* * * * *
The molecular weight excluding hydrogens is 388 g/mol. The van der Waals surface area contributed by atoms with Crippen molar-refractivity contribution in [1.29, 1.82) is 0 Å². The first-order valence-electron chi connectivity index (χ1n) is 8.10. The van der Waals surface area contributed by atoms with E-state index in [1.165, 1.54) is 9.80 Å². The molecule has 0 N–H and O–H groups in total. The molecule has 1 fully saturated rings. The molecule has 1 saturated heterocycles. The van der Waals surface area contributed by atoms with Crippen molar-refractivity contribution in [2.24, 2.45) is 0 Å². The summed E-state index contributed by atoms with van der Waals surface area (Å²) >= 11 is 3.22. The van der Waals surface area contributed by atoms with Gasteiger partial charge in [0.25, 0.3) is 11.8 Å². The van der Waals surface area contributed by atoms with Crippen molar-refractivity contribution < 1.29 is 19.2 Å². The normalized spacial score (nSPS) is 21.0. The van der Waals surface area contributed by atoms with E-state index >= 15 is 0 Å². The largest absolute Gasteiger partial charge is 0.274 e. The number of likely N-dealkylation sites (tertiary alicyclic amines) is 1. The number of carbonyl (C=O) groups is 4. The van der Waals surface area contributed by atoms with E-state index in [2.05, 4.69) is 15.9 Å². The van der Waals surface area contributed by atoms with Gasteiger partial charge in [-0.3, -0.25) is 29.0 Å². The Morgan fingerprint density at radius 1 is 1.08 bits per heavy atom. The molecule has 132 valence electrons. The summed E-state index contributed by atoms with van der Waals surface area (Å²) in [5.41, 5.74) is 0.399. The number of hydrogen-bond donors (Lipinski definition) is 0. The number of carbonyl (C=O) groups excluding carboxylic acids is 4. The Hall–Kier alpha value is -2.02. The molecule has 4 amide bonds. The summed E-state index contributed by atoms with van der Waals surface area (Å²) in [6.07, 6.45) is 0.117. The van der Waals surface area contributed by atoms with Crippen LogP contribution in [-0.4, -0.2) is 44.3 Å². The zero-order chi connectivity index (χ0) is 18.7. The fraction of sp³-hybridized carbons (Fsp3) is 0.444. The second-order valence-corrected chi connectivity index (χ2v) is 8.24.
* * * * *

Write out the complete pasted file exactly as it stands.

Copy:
The molecular weight excluding hydrogens is 388 g/mol. The van der Waals surface area contributed by atoms with Crippen molar-refractivity contribution in [1.29, 1.82) is 0 Å². The first-order valence-electron chi connectivity index (χ1n) is 8.10. The van der Waals surface area contributed by atoms with E-state index in [1.165, 1.54) is 9.80 Å². The molecule has 0 N–H and O–H groups in total. The molecule has 1 fully saturated rings. The molecule has 1 saturated heterocycles. The van der Waals surface area contributed by atoms with Crippen molar-refractivity contribution in [2.24, 2.45) is 0 Å². The summed E-state index contributed by atoms with van der Waals surface area (Å²) >= 11 is 3.22. The van der Waals surface area contributed by atoms with Gasteiger partial charge in [0.25, 0.3) is 11.8 Å². The van der Waals surface area contributed by atoms with Crippen molar-refractivity contribution < 1.29 is 19.2 Å². The normalized spacial score (nSPS) is 21.0. The van der Waals surface area contributed by atoms with E-state index >= 15 is 0 Å². The largest absolute Gasteiger partial charge is 0.274 e. The number of likely N-dealkylation sites (tertiary alicyclic amines) is 1. The number of carbonyl (C=O) groups is 4. The van der Waals surface area contributed by atoms with E-state index in [2.05, 4.69) is 15.9 Å². The van der Waals surface area contributed by atoms with Gasteiger partial charge in [-0.3, -0.25) is 29.0 Å². The Morgan fingerprint density at radius 1 is 1.08 bits per heavy atom. The molecule has 132 valence electrons. The summed E-state index contributed by atoms with van der Waals surface area (Å²) in [5.41, 5.74) is 0.399. The number of hydrogen-bond donors (Lipinski definition) is 0. The number of carbonyl (C=O) groups excluding carboxylic acids is 4. The Hall–Kier alpha value is -2.02. The molecule has 4 amide bonds. The summed E-state index contributed by atoms with van der Waals surface area (Å²) in [6.07, 6.45) is 0.117. The van der Waals surface area contributed by atoms with Crippen LogP contribution in [-0.4, -0.2) is 44.3 Å². The zero-order chi connectivity index (χ0) is 18.7. The fraction of sp³-hybridized carbons (Fsp3) is 0.444. The second-order valence-corrected chi connectivity index (χ2v) is 8.24.